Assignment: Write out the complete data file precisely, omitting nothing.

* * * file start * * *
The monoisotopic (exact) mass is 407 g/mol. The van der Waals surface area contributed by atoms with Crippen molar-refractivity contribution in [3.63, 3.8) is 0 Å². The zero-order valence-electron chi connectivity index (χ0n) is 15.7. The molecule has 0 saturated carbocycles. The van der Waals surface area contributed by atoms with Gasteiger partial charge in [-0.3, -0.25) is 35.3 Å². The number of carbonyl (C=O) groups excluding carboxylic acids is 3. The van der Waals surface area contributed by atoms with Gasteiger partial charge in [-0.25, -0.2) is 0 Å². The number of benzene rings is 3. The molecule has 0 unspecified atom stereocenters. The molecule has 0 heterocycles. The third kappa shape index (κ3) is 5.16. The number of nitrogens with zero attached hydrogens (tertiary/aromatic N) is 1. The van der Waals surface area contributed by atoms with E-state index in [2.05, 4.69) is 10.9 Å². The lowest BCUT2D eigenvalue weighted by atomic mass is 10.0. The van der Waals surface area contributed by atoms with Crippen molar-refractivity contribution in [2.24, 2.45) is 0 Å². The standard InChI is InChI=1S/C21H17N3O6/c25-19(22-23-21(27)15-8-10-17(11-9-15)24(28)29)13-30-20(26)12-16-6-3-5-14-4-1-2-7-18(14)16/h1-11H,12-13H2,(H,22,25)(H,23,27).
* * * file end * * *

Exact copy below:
The monoisotopic (exact) mass is 407 g/mol. The van der Waals surface area contributed by atoms with Crippen molar-refractivity contribution in [3.63, 3.8) is 0 Å². The zero-order valence-electron chi connectivity index (χ0n) is 15.7. The molecule has 0 saturated carbocycles. The van der Waals surface area contributed by atoms with Gasteiger partial charge in [-0.3, -0.25) is 35.3 Å². The number of carbonyl (C=O) groups excluding carboxylic acids is 3. The van der Waals surface area contributed by atoms with Gasteiger partial charge in [-0.25, -0.2) is 0 Å². The number of benzene rings is 3. The molecule has 0 unspecified atom stereocenters. The molecule has 0 heterocycles. The third kappa shape index (κ3) is 5.16. The number of nitrogens with zero attached hydrogens (tertiary/aromatic N) is 1. The van der Waals surface area contributed by atoms with E-state index in [2.05, 4.69) is 10.9 Å². The lowest BCUT2D eigenvalue weighted by atomic mass is 10.0. The van der Waals surface area contributed by atoms with Crippen molar-refractivity contribution in [2.24, 2.45) is 0 Å². The standard InChI is InChI=1S/C21H17N3O6/c25-19(22-23-21(27)15-8-10-17(11-9-15)24(28)29)13-30-20(26)12-16-6-3-5-14-4-1-2-7-18(14)16/h1-11H,12-13H2,(H,22,25)(H,23,27).